Prime Minister David Cameron today beefed up his rhetoric on the need for military action in Syria, saying that achieving stability in the Middle East requires "taking action against ISIL wherever it is".
Responding to a question by Labour leader Jeremy Corbyn, who pushed Cameron to consider sanctions on banks, companies and even countries that were turning a "blind-eye to ISIL and helping their work", the Prime Minister said:
ISIL originally got its money due to a government in Iraq that didn't represent all of its people and a leader in Syria who butchered his people, so were able to get hold of the oil, weapons and territory, which they've been able to use to fund their hatred and violence.
So yes we have to go after the money, the banks, cut off their supplies, but don't make that a substitute for beating these people where they are.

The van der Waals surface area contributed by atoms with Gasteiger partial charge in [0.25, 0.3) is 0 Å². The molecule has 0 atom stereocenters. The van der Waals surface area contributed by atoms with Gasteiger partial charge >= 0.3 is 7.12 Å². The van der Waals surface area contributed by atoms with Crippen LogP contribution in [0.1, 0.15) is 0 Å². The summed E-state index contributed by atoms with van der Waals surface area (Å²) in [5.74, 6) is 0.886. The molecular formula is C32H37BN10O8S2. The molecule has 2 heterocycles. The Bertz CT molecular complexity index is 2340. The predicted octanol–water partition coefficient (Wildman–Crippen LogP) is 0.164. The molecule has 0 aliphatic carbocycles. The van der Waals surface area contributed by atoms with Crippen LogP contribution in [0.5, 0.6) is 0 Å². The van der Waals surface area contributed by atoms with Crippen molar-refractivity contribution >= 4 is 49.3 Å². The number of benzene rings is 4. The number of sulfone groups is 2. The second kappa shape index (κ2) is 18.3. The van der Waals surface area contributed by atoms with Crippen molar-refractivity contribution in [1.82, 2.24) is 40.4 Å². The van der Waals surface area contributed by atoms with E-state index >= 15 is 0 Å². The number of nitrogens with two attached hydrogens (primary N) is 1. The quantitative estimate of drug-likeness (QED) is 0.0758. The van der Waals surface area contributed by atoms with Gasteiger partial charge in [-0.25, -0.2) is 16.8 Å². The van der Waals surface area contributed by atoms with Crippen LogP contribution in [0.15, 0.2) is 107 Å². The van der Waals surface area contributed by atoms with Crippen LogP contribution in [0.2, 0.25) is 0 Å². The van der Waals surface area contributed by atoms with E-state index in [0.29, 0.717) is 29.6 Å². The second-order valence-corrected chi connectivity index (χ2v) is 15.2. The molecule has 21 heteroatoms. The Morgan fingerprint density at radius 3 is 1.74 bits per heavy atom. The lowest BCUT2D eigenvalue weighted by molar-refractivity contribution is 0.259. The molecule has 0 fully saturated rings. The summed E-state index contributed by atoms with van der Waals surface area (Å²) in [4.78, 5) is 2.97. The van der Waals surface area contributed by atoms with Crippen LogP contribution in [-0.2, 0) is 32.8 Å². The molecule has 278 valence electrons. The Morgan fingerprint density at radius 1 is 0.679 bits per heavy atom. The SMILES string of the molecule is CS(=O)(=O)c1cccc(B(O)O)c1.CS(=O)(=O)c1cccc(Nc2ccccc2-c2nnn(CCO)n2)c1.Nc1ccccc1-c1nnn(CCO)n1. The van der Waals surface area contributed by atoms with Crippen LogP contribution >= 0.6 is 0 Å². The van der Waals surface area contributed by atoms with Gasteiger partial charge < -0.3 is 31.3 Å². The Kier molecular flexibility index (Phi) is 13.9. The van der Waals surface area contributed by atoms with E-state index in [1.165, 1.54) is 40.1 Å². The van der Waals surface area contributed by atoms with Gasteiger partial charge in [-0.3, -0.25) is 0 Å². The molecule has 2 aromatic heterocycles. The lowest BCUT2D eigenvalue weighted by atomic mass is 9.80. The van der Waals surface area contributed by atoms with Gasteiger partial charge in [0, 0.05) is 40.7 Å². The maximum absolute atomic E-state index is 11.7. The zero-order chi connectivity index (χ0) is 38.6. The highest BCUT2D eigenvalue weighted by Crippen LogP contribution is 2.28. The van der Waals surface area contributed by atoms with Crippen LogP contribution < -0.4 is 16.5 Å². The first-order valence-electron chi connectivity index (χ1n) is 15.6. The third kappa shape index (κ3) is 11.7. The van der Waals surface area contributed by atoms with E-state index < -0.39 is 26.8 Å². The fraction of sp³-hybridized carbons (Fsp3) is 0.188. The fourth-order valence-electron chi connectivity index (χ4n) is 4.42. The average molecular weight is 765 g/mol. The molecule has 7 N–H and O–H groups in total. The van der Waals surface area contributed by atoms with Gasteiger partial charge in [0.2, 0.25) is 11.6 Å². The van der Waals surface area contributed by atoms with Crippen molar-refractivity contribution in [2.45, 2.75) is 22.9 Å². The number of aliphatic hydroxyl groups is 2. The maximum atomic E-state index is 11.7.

The Prime Minister also said to MPs that problems need to be tackled at the source, in Iraq and Syria. The strategy that he will present to the foreign affairs select committee report will have a clear method to bring in regional powers to bring stability to the Middle East.
"Any action will be legal and will help protect our country and our people right here," Cameron added.
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Cameron also took the opportunity to slap down Corbyn's stance on the "shoot-to-kill policy", which resulted in many Labour MPs' vocal criticism of their leader this week.
Cameron said: "Hasn't it come to something when the leader of her majesties opposition thinks that the police, when confronted with a kalashnikov-waving terrorist isn't sure what the reaction should be." He added the police, if confronted with a situation, "can and must use lethal force".
However, some compromise was reached between Cameron and Corbyn in their mutual praise of Muslim communities that have denounced the attacks.
Cameron further said the government will provide all the support necessary for those who have been traumatised by the recent events in Paris, in which Cameron said 15 UK nationals were injured and one life was lost.